Ban urges immediate end to Syria violence
United Nations Secretary-General Ban Ki-moon is alarmed by the continued dramatic escalation of violence in Syria over the past several days, and the grave danger facing civilians in areas under fire, according to his spokesperson.
There have been "extremely worrisome" reports earlier this week of a mass killing of civilians in the village of Aqrab near Hama, as well as alleged firing of long-range missiles in some areas of the country, said a statement issued on Sunday night by Ban's spokesperson.
Continued bombing raids by fixed-wing military aircrafts and attack helicopters on populated areas have been amply documented, it added. There were also reports on Sunday of aerial bombing amid intense violence resulting in many casualties among Palestinian refugees in the Yarmouk camp in the capital, Damascus.
"The Secretary-General firmly condemns this escalation of armed violence, in particular the shelling of population centres and attacks against civilians. He calls on all sides to cease all forms of violence," said the statement.
"The Secretary-General reminds all parties in Syria that they must abide by their obligations under international humanitarian law to protect civilians," it added. "Targeting civilians or carrying out military operations in populated areas, in an indiscriminate or disproportionate fashion that harms civilians is a war crime."
At least 20,000 people, mostly civilians, have been killed there since the uprising against President Bashar al-Assad began some 21 months ago. In addition, more than 2.5 million people are in need of humanitarian assistance, according to UN estimates.
According to the UN Relief and Works Agency for Palestine Refugees in the Near East (UNRWA) - which is the main provider of education, health, social and other basic services to five million registered Palestinian refugees across the region - there are some 500,000 Palestinian refugees in Syria.
In addition to expressing grave concern over the safety of Palestinian refugees in Syria and calling on all parties to refrain from any action that endangers civilians, UNRWA said it is following up on the reports of the casualties at the Yarmouk camp.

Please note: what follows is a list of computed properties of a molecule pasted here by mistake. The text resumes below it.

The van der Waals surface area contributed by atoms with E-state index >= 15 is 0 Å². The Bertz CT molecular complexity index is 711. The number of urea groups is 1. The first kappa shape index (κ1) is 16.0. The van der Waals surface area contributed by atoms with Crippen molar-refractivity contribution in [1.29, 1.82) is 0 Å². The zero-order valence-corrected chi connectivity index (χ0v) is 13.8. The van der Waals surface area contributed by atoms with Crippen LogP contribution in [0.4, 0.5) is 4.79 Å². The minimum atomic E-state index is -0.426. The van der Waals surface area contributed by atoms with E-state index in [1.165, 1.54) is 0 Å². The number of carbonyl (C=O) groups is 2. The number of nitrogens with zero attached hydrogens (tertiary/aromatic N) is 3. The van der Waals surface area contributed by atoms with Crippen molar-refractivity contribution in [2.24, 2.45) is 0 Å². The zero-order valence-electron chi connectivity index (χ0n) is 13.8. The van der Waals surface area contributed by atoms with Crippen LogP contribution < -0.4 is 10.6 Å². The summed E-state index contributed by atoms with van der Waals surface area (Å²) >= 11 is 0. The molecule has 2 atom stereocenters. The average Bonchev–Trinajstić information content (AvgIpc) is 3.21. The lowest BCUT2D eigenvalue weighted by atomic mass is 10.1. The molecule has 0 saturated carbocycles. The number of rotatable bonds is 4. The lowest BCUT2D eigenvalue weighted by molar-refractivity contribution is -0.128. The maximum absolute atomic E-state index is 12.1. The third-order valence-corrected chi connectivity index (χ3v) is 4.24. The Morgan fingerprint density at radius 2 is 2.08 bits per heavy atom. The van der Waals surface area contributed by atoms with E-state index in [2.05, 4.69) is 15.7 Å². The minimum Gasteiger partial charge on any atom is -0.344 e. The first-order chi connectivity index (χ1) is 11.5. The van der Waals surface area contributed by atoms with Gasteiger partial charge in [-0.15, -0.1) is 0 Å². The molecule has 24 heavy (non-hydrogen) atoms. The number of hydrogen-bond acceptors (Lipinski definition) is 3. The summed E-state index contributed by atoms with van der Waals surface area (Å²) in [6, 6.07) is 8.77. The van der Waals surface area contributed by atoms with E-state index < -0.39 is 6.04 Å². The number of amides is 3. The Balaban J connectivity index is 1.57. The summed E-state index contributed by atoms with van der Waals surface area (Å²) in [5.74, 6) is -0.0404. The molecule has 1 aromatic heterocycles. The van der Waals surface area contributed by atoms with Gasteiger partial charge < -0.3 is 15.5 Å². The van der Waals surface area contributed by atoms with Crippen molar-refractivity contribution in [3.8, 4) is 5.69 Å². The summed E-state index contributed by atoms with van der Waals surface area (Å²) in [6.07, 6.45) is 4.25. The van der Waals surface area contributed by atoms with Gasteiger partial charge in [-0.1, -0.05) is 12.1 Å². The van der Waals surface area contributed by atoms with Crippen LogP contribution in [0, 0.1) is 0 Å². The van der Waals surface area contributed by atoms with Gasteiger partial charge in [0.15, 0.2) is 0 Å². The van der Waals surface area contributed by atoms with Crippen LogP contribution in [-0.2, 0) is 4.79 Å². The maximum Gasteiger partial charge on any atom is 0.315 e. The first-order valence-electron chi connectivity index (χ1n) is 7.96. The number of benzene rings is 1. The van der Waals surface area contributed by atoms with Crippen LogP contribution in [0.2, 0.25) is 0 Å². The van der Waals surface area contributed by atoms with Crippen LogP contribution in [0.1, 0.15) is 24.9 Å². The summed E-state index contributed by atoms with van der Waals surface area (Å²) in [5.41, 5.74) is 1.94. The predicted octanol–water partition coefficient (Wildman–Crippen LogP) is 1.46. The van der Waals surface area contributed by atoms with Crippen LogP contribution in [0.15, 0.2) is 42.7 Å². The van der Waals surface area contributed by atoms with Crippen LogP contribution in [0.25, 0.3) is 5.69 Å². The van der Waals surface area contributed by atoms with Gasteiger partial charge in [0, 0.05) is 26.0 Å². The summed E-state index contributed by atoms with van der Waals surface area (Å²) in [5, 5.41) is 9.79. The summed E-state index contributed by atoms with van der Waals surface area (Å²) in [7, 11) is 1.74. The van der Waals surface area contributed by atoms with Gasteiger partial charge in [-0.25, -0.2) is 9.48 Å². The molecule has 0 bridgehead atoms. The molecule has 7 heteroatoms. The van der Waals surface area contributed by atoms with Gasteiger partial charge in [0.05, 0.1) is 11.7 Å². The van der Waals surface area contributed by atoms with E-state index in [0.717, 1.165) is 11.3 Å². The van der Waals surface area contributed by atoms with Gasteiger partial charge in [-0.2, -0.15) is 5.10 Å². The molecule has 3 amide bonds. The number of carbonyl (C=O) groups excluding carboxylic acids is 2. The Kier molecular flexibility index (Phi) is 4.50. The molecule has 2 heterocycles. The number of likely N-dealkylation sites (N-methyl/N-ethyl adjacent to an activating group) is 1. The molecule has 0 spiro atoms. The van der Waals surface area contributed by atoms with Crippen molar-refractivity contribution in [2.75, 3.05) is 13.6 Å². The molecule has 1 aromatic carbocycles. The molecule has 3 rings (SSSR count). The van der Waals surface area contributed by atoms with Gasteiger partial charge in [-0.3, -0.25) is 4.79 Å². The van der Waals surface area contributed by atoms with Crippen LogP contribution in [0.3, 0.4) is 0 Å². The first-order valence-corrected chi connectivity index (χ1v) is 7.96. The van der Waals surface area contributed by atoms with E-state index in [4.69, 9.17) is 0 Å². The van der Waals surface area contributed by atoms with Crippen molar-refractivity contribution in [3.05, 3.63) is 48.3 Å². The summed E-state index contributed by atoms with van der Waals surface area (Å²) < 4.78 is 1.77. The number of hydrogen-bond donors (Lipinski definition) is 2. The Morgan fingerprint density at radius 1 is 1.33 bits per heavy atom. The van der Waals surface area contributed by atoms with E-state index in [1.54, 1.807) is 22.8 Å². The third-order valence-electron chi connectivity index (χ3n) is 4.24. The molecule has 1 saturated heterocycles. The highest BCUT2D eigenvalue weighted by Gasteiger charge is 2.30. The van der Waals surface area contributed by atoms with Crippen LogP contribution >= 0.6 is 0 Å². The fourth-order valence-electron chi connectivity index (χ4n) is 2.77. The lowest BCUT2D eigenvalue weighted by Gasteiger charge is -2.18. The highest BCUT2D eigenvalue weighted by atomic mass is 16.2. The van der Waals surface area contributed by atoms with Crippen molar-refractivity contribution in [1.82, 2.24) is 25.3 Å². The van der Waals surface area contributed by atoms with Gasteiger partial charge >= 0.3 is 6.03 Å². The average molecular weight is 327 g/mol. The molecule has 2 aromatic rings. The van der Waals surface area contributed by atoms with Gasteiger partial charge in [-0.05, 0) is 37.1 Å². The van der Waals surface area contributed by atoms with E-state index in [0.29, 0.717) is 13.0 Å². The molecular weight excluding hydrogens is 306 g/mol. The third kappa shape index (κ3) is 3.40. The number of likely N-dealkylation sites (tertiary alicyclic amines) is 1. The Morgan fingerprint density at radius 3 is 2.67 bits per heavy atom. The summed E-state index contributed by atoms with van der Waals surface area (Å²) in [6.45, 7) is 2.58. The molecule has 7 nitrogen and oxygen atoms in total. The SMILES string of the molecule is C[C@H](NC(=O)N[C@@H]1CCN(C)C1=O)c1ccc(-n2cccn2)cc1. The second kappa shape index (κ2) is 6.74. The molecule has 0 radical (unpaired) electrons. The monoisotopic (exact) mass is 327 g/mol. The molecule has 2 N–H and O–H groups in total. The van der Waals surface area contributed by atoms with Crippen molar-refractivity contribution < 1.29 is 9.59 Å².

"Thus far, a significant number of Palestine refugees, as well as Syrians, have been killed, injured and compelled to leave. The killings in Yarmouk Monday send a clear and unfortunate signal that calls by UNRWA and others on all parties to spare civilians and to respect the neutrality of Palestine refugees are going unheeded," the Agency said in a statement.
UNRWA's Commissioner-General, Filippo Grandi, has appealed to the Syrian authorities, and all parties to the conflict, to safeguard the security of Palestinian refugees wherever they reside in Syria.
According to the Office of the UN High Commissioner for Refugees (UNHCR), more than half a million Syrian refugees have now been registered or are awaiting registration in four neighbouring countries - Lebanon, Jordan, Iraq, Turkey - and North Africa.
The refugee agency said the numbers are currently climbing by more than 3,000 per day, and the total number of refugees could increase to 700,000 by the end of the year.
Over the weekend, the UN High Commissioner for Refugees, Antonio Guterres, and European Commissioner Kristalina Georgieva appealed to all parties in the conflict to respect international humanitarian law, to provide unhindered access to humanitarian aid and to ensure the safe passage of civilians fleeing the fighting.
"Millions of Syrians are affected by this conflict and hundreds of thousands are uprooted and on the move in search of safety," Guterres said during a joint visit to Lebanon to view refugee projects.
"Getting help to them is difficult and dangerous. And those seeking protection in neighbouring countries are often in extreme danger right up to the borders. The safety of the civilian population is of paramount importance," he stressed.
Also on Monday, the UN Under-Secretary-General for Humanitarian Affairs, Valerie Amos, who was in Damascus on Saturday, briefed the Security Council in a closed-door session on the latest situation on the ground.
"I heard shelling all day long when I was in Damascus on Saturday, so it's clear that the security situation remains volatile," she told reporters after the briefing.
Amos said that she asked the Government to allow the UN to import fuel because the shortage of fuel is impeding the world body's humanitarian operations, and to consider allowing 10 additional international non-governmental organizations to be able to work in the country so that relief activities can be scaled up.
She also informed the Government that the UN will be making greater contacts with the opposition inside Syria so that humanitarian workers can access areas outside of the Government's control.